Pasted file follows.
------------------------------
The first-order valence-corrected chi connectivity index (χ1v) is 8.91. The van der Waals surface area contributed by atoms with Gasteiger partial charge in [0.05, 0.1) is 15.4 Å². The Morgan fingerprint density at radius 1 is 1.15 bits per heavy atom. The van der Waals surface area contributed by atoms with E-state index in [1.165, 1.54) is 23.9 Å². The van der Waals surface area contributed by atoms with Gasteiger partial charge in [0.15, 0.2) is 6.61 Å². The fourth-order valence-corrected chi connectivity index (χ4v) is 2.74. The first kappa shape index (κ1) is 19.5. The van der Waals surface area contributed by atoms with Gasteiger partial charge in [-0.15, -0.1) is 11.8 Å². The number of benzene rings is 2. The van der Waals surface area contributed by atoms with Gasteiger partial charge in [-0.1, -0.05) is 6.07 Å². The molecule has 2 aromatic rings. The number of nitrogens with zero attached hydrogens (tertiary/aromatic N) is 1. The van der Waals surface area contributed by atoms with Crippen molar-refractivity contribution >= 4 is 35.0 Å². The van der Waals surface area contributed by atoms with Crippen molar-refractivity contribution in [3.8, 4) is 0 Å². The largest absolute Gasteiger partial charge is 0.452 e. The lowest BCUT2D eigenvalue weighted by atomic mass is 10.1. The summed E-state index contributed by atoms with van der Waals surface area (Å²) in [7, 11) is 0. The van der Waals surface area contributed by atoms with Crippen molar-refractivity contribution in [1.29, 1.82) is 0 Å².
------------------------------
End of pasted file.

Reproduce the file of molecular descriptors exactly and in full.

The first-order valence-corrected chi connectivity index (χ1v) is 8.91. The van der Waals surface area contributed by atoms with Gasteiger partial charge in [0.05, 0.1) is 15.4 Å². The Morgan fingerprint density at radius 1 is 1.15 bits per heavy atom. The van der Waals surface area contributed by atoms with E-state index in [1.165, 1.54) is 23.9 Å². The van der Waals surface area contributed by atoms with Gasteiger partial charge in [0.15, 0.2) is 6.61 Å². The fourth-order valence-corrected chi connectivity index (χ4v) is 2.74. The first kappa shape index (κ1) is 19.5. The van der Waals surface area contributed by atoms with Gasteiger partial charge in [-0.15, -0.1) is 11.8 Å². The number of benzene rings is 2. The van der Waals surface area contributed by atoms with Gasteiger partial charge in [-0.1, -0.05) is 6.07 Å². The molecule has 2 aromatic rings. The number of nitrogens with zero attached hydrogens (tertiary/aromatic N) is 1. The van der Waals surface area contributed by atoms with Crippen molar-refractivity contribution >= 4 is 35.0 Å². The van der Waals surface area contributed by atoms with Crippen molar-refractivity contribution in [3.8, 4) is 0 Å². The largest absolute Gasteiger partial charge is 0.452 e. The lowest BCUT2D eigenvalue weighted by atomic mass is 10.1. The summed E-state index contributed by atoms with van der Waals surface area (Å²) in [7, 11) is 0. The van der Waals surface area contributed by atoms with Crippen molar-refractivity contribution in [1.29, 1.82) is 0 Å².